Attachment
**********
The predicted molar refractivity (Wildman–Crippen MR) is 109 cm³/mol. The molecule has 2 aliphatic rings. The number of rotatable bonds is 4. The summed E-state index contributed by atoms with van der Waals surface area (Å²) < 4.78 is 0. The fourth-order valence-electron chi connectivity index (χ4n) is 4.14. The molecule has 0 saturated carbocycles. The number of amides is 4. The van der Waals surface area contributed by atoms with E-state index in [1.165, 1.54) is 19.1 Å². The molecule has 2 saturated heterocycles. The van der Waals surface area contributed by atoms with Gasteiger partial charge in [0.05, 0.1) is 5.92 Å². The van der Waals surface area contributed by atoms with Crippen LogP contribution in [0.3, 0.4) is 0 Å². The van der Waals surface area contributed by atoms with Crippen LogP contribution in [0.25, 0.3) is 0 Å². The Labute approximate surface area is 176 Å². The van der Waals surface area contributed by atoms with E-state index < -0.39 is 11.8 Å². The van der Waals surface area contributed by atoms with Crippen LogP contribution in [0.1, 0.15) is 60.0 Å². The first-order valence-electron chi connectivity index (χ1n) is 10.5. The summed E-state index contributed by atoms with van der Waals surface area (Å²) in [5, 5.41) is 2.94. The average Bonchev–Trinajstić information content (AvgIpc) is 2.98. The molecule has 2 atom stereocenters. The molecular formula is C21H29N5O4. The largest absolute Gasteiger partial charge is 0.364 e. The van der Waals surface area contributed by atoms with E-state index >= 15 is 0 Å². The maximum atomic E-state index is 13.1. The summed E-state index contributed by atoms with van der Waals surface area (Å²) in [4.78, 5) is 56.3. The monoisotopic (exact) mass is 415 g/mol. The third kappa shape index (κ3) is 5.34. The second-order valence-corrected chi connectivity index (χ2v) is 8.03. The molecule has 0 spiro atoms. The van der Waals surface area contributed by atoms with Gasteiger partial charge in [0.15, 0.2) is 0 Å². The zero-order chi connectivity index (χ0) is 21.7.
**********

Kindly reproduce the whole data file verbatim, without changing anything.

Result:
The predicted molar refractivity (Wildman–Crippen MR) is 109 cm³/mol. The molecule has 2 aliphatic rings. The number of rotatable bonds is 4. The summed E-state index contributed by atoms with van der Waals surface area (Å²) < 4.78 is 0. The fourth-order valence-electron chi connectivity index (χ4n) is 4.14. The molecule has 0 saturated carbocycles. The number of amides is 4. The van der Waals surface area contributed by atoms with E-state index in [1.165, 1.54) is 19.1 Å². The molecule has 2 saturated heterocycles. The van der Waals surface area contributed by atoms with Gasteiger partial charge in [0.05, 0.1) is 5.92 Å². The van der Waals surface area contributed by atoms with Crippen LogP contribution in [0.3, 0.4) is 0 Å². The van der Waals surface area contributed by atoms with Crippen LogP contribution in [0.25, 0.3) is 0 Å². The Labute approximate surface area is 176 Å². The van der Waals surface area contributed by atoms with E-state index < -0.39 is 11.8 Å². The van der Waals surface area contributed by atoms with Crippen LogP contribution in [0.1, 0.15) is 60.0 Å². The first-order valence-electron chi connectivity index (χ1n) is 10.5. The summed E-state index contributed by atoms with van der Waals surface area (Å²) in [5, 5.41) is 2.94. The average Bonchev–Trinajstić information content (AvgIpc) is 2.98. The molecule has 2 atom stereocenters. The molecular formula is C21H29N5O4. The largest absolute Gasteiger partial charge is 0.364 e. The van der Waals surface area contributed by atoms with E-state index >= 15 is 0 Å². The maximum atomic E-state index is 13.1. The summed E-state index contributed by atoms with van der Waals surface area (Å²) in [4.78, 5) is 56.3. The monoisotopic (exact) mass is 415 g/mol. The third kappa shape index (κ3) is 5.34. The second-order valence-corrected chi connectivity index (χ2v) is 8.03. The molecule has 0 spiro atoms. The van der Waals surface area contributed by atoms with Gasteiger partial charge in [0.15, 0.2) is 0 Å². The zero-order chi connectivity index (χ0) is 21.7.